Like many, our minds are consumed today by Pittsburgh. By now, we all know the extent of the tragedy. And if we are honest with ourselves, we also know it’s not the last time we’ll gather in collective grief over something so pointless and inexplicable.
*Eight Composers • Endless Impact* With the High Holy Days officially behind us and Hanukkah seemingly just moments away, we wanted to take a few minutes to celebrate the artists who have made Jewish music in America (and around the world) what it is today.
Among the 200 composers in the Milken Archive are many whose music has lived and breathed primarily within the circumscribed world of Jewish culture—solid, capable composers who did not achieve fame or recognition in the general music world.
*Shana tova! We hope your 5779 is off to a meaningful and joyous start!* Welcome to the second edition of the Jewish Music Bulletin: music and news from our world and beyond.
Our new multi-part virtual exhibit "Symphonic Music of Jewish Experience" highlights the work of composers exploring Jewish roots, religion and identity on a symphonic scale. Part one, available today, features ten concertos by nine composers and spans nearly a century.
We're pulling out all the stops (and rests) in celebration of Leonard Bernstein's 100th birthday later this month. In addition to our giveaway, we're sharing our popular Bernstein radio episode, a new free playlist, and your memories of Bernstein—which have given us joy and moved us to tears.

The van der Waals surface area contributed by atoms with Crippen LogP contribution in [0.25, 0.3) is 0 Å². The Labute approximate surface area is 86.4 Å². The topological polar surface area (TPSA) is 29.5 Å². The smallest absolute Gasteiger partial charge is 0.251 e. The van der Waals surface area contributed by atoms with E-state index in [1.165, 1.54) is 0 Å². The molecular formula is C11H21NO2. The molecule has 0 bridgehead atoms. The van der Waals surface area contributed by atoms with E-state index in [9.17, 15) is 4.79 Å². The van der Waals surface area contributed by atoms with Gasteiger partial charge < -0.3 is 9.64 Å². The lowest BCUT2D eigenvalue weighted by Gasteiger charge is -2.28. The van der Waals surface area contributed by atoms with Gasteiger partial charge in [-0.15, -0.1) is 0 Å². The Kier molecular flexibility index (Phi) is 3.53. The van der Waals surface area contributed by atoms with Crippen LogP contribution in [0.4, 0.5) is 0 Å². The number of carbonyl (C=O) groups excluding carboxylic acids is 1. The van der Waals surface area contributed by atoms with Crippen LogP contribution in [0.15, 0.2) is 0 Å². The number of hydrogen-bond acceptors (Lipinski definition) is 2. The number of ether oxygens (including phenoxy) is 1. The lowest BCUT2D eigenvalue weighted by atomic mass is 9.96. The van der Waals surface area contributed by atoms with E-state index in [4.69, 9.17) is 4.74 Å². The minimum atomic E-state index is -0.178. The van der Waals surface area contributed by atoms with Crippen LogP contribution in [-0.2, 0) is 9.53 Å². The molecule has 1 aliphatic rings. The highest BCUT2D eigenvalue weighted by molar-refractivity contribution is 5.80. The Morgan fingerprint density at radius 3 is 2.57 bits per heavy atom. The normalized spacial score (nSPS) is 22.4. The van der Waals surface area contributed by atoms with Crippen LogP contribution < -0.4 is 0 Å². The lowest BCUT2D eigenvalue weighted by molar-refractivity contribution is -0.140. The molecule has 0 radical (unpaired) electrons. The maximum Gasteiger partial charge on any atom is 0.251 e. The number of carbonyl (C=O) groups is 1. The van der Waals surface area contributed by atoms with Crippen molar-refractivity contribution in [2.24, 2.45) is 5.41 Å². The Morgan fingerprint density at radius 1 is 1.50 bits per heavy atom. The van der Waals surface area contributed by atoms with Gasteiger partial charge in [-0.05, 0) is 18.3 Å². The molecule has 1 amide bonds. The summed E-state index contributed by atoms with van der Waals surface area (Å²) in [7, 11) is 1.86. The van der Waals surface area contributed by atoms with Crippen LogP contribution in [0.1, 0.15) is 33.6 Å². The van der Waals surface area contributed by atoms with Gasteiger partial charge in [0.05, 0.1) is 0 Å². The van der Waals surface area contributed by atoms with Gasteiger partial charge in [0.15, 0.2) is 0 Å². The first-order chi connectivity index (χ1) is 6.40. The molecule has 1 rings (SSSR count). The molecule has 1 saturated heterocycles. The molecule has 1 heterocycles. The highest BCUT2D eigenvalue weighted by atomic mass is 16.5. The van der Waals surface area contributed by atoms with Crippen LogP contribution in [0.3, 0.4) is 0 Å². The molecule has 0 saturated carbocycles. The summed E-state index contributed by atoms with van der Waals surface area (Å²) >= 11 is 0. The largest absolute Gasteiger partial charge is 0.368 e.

One of the most iconic Jewish figures of the 20th century, Leonard Bernstein was born August 25, 1918, in Lawrence, Massachusetts. Although he passed away in 1990, his legacy—including inspiring thousands of young musicians around the world—will live on for generations.
July 21st marks the three-year yarzheit (death anniversary) of actor, singer, Zionist and peace activist, Theodore Bikel. In celebration of his life and work, we are releasing a new Spotlight Series video that we recorded with Bikel and his wife Aimee who narrates the short documentary.
The question, "what do a rabbi, Jesus and Darius Milhaud have in common?" may sound like the setup to a joke. The punchline, in this case is both fascinating and revealing: they were Dave Brubeck's three most influential teachers.
The setting is Poland during the early years of the Second World War. A young woman and her parents hide as Jews are being rounded up into ghettoes and shipped off to concentration camps. The young woman gives birth to a child.